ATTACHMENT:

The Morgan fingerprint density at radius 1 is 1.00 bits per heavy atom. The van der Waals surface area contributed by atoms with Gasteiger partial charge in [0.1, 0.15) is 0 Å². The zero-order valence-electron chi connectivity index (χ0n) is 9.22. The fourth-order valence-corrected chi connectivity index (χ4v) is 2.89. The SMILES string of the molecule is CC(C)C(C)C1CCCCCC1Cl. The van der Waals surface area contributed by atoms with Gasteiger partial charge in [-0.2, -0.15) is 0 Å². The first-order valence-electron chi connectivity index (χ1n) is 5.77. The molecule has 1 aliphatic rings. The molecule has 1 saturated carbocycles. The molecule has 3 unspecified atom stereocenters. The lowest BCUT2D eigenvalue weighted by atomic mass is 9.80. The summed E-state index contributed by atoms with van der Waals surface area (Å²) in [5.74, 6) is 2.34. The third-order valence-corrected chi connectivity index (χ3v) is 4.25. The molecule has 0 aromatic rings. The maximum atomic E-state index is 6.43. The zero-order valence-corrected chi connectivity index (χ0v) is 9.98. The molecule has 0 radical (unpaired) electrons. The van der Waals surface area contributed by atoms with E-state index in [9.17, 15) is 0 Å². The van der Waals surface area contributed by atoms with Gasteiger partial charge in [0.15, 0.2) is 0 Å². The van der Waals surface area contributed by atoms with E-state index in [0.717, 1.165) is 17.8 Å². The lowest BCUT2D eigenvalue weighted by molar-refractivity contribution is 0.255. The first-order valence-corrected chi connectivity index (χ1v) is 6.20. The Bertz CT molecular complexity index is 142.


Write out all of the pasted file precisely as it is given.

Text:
The Morgan fingerprint density at radius 1 is 1.00 bits per heavy atom. The van der Waals surface area contributed by atoms with Gasteiger partial charge in [0.1, 0.15) is 0 Å². The zero-order valence-electron chi connectivity index (χ0n) is 9.22. The fourth-order valence-corrected chi connectivity index (χ4v) is 2.89. The SMILES string of the molecule is CC(C)C(C)C1CCCCCC1Cl. The van der Waals surface area contributed by atoms with Gasteiger partial charge in [-0.2, -0.15) is 0 Å². The first-order valence-electron chi connectivity index (χ1n) is 5.77. The molecule has 1 aliphatic rings. The molecule has 1 saturated carbocycles. The molecule has 3 unspecified atom stereocenters. The lowest BCUT2D eigenvalue weighted by atomic mass is 9.80. The summed E-state index contributed by atoms with van der Waals surface area (Å²) in [5.74, 6) is 2.34. The third-order valence-corrected chi connectivity index (χ3v) is 4.25. The molecule has 0 aromatic rings. The maximum atomic E-state index is 6.43. The zero-order valence-corrected chi connectivity index (χ0v) is 9.98. The molecule has 0 radical (unpaired) electrons. The van der Waals surface area contributed by atoms with E-state index in [9.17, 15) is 0 Å². The van der Waals surface area contributed by atoms with Gasteiger partial charge in [0.15, 0.2) is 0 Å². The van der Waals surface area contributed by atoms with E-state index in [0.717, 1.165) is 17.8 Å². The lowest BCUT2D eigenvalue weighted by molar-refractivity contribution is 0.255. The first-order valence-corrected chi connectivity index (χ1v) is 6.20. The Bertz CT molecular complexity index is 142.